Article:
LAPD commander says Watts Towers may be the only viable place for a Watts skate park


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Capt. Phillip Tingirides of the Los Angeles Police Department says he understands why people who cherish the Watts Towers as a work of art, as a landmark and as one of the few attractions that can pull tourists into Watts are unhappy with a proposal to install a $350,000 skateboarding park in the towers’ shadow.

“I get their concerns,” says Tingirides, commander of the LAPD’s Southeast area, which includes Watts. “The towers is one of the only places where people come from other places to see Watts, and they don’t want to lose that” or see visitors’ experience diminished by noise and tumult.


Indeed, it’s not uncommon to hear Watts Towers advocates wonder if anybody would ever consider plunking a skate park in Hancock Park, next to the Los Angeles County Museum of Art or beside some other comparable cultural attraction. Ted Watkins Memorial Park, which is for active recreation, including a community pool, is just a few blocks away, some note. Why not put the skate park there?

But spend 15 or 20 minutes talking with Capt. Tingirides, and you quickly become aware of some reasons why it’s not so simple. If Watts is to have a major skate park in the near future, he says, the towers-adjacent site may have to be it.

On a bureaucratic level, Tingirides said, Ted Watkins Park poses problems because it’s an island of county-owned land amid a sea of L.A. city streets; the LAPD doesn’t normally answer calls there, he said, and the distance to the nearest sheriff’s station and regular patrol routes means that response times tend to be longer. So adding a skate park under the current jurisdictional realities could make the policing challenges tougher.

But it’s the psychic topography of a gang-ridden landscape, Tingirides says, that makes the Watts Towers site the only publicly owned parcel where most neighborhood kids would feel safe making the trip.

A big chunk of a Watts skate park’s target audience, Tingirides said, would be students at Markham Middle School, which is just across the Blue Line tracks from the the strip of parkland occupied by the towers and the nearby Watts Towers Arts Center and Charles Mingus Youth Arts Center. No gang claims the intervening sidewalks or the foot bridge over the tracks.

Put a skate park in Ted Watkins Memorial Park, though, and it becomes a different story. “Five blocks in Watts can be a long way in terms of where people will actually travel,” Tingirides says. “There are so many invisible lines that people won’t cross.” Some of those fall between Markham Middle School and Watkins Park, where the likes of the Hacienda Village Boys, the Hacienda Village Crips and the 99th Street Mafia lay claims along the route. Depending on where a kid lives, Tingirides said, the trip home from Watkins Park also might be complicated by Bounty Hunters, PJs or the Grape Street gang.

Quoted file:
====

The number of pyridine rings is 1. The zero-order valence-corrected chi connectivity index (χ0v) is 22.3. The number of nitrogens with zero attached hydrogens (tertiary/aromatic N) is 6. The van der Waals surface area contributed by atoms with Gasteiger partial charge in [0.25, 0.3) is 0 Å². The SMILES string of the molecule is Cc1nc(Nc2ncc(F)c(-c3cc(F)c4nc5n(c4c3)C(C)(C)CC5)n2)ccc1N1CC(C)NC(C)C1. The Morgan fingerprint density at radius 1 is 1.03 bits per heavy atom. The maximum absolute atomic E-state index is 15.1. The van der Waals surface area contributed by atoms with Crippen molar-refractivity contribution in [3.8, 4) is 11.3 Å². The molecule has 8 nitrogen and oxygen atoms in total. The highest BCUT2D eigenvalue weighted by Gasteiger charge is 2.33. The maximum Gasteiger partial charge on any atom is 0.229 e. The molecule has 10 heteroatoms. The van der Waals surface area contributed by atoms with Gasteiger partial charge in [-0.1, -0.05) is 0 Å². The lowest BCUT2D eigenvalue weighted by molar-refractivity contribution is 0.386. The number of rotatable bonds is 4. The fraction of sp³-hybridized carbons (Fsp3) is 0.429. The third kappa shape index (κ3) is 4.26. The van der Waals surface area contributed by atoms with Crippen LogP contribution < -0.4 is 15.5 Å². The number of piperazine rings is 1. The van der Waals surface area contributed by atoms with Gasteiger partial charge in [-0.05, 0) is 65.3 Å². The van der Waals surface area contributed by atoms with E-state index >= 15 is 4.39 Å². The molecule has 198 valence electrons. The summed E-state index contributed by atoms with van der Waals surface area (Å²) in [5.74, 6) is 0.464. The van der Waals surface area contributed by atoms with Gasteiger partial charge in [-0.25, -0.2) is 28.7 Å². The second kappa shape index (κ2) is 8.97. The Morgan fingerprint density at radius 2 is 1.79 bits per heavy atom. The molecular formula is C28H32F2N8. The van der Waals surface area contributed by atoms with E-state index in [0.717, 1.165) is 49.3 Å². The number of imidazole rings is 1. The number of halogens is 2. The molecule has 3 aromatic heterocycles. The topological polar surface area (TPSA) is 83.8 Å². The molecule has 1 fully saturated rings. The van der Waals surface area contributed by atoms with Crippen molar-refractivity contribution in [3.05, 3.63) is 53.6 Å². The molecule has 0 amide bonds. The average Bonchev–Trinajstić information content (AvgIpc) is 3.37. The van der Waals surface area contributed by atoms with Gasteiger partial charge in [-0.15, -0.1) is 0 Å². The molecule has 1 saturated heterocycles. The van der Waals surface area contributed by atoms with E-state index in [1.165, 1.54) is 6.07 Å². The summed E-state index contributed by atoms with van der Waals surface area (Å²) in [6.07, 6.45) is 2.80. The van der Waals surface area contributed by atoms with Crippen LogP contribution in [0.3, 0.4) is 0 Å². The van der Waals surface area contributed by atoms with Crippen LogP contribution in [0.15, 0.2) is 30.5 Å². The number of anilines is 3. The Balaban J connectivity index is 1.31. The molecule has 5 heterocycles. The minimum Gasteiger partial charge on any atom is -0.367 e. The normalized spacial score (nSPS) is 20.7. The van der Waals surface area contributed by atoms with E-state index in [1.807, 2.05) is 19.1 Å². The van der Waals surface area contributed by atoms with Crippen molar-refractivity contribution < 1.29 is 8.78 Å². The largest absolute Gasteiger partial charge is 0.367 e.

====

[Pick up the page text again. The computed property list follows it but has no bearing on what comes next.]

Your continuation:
“One of my top priorities in working with the community is trying to dissolve those lines,” Tingirides said. “It’s such a deep-rooted cultural issue: ‘These are lines we just don’t cross.’ It’s been so long, through generations.”

Erasing those lines doesn’t necessarily involve shrinking the gangs’ turf, he said, but depends instead on persuading people that certain routes are safer than they think.

“Most of the time, if you’re on a main thoroughfare just going from one place to another, not messing with other people, and you’re dressed down” -- that is, not sporting clothing that bespeaks a gang allegiance -- “you’re pretty safe.” The police have had some success with escorting people along certain routes until they begin to realize it’s OK to walk them and add those destinations to their lives’ routine grid. “You have to feel it over and over again, until you trust it.”

With time, it might be possible to instill residents with confidence that their children could walk safely from Markham Middle School to skate in Ted Watkins Park, then walk home, Tingirides said.

But should an attractive and needed development in Watts -- a $350,000 skate park funded by donations -- have to wait until the psychic landscape changes?

“Unless they can find someplace else, I would hate to see this thing go by the wayside,” Tingirides said. He wondered whether the skate park could be squeezed into plans for a renovated, artificial-turf soccer field at Markham Middle School that includes “a berm along 108th Street to prevent drive-by shootings.”

The proposed skate park, he said, “is a thing that’s direly needed” for kids who crave activities but have few options. “It’s not going to answer all the problems, but it’s something we’ll have.” For Tingirides, as things now stand, the parcel by the Watts Towers “is the best spot that the most people are going to use.”

-- Mike Boehm


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Photos, from top: Pro skaters Terry Kennedy (center) and Paul Rodriguez (right) and their manager, Circe Wallace, are key backers of a skate park near the Watts Towers. Credit: Ricardo de Aratanha / Los Angeles Times. Conceptual design of Watts Skate Park by Colby Carter of California Skateparks. Credit: California Skateparks